Adaptation to saline environment of Super Halophyte Sonneratia spp.
- Sonneratia species are definitely super halophytes.
- They possessed the ability to exclude, sequesters, have salt glands and salt bladders that modulate high salt concentration in their environment, grow and complete their life cycle.
- Other plants that do not have these attributes can not survive in this hostile environment. But to do this, Mangrove Sonneratia has to answer the following:
- first, How to overcome high salt concentration?,
- second, How to solve the problem of Anoxia?-the lack of O2 in the soil or substrate.
The first question- How to manage High salt concentration? Physiological and metabolic devices to manage high leaf salt
a) Ion exclusion in the roots
- Halophyte depends heavily on salt exclusion by roots to regulate their internal salt load
- `Halophyte can cope up greater load salt internally, for instance, salt concentration in xylem sap of coastal Mangrove Avicenna stays as low as 9mM despite a sediment concentration of around 500mM of NaCl that is 98% exclusion is achieved.
- Salts are prevented from entering the xylem vessels by the Casparian strips located at the endodermis of the roots.
- How the exclusion of salt is achieved in the roots, is probably by long distance signalling via the stress hormone Abscisic Acid (ABA) synthesised in the leaf that affects membrane permeability of the Casparian Strips towards NaCl ions entry.
- The leaf is the first organ to detect ion toxicity.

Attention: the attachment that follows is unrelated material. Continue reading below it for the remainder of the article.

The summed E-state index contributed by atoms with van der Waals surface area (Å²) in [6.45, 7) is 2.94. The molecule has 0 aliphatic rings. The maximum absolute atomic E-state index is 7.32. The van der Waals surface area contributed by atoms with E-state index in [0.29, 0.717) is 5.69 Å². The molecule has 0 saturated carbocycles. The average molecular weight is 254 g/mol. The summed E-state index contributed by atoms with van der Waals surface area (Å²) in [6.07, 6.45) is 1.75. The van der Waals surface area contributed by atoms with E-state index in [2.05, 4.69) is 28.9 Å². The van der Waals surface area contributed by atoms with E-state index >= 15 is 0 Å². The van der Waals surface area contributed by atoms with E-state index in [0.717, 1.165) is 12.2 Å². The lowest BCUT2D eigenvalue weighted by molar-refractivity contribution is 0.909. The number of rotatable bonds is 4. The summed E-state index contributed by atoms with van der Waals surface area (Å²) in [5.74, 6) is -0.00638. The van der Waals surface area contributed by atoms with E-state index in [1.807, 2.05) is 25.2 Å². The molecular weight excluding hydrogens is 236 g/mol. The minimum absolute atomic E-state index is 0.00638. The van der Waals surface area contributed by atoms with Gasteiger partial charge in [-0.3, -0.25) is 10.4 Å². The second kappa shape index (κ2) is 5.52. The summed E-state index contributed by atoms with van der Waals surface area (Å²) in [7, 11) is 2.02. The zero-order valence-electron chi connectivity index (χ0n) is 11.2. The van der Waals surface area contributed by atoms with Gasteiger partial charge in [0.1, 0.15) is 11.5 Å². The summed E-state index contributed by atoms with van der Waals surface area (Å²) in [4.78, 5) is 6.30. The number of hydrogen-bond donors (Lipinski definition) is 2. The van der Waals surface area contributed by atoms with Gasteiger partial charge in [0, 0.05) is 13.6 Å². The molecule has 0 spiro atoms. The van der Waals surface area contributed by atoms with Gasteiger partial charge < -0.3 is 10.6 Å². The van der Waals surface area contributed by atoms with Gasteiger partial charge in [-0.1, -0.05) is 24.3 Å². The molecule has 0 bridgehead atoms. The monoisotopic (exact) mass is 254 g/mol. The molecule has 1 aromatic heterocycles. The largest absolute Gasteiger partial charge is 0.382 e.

b) Ion excretion - salt glands and bladders in the leaf
- Many halophytes including Sonneratia carry salt glands or bladders that shift ions from mesophyll to leaf surfaces. Solutes crystallized are blown or washed away from leaf surfaces.
- Salt bladders are modified epidermal cells that accumulate salt and often burst to release their content.
Take a QUIZ?
Match Column A with B. LETTERS ONLY!
Column A Column B
- Mangroves a) Stress hormone
- Halophytes b) Photosynthetic tissue
- Sonneratia c) Breathing organ
- Sonneratia alba d) Mangrove Firefly
- Sonneratia caseolaris e) Mangrove Apple
- Abscisic Acid (ABA) f) Pierre Sonnerat
- Mesophyll g) Lack of oxygen
- Pneumatophore h) Compartmentation
- Anoxia i) Salt tolerant plant
- Tonoplast j) "Mangue"
SCORE: Excellent-10, Very Good- 8-9, Good- 6-7, Average- 5.
Did you KNow ?
- Oceans may contain as much as 50 quadrillions of dissolved solids if remove would form a layer of 500 feet thick about the height of a 40 storey building?
- That the Firefly in Mangrove trees are beetles? (Pteroptyx tener)
c) Succulence of leaf mesophyll
- Succulence offers additional storage of incoming salt ions.
- Thick and fleshy leaves contain large and highly vacuolated cells
- Succulence is a feature of many Halophytes characterized by increased in length of palisade cells and increase in the diameter of spongy mesophyll cells.
- Development of extra layer of tissue is advantageous to Sonneratia as more cells available for salts storage.
The second Question- How to solve the problem of Anoxia? Turgor Maintenance
a) Osmotic Adjustment (OA )
- Turgor is crucial to plant function and must be maintained for plant to grow despite high salt concentration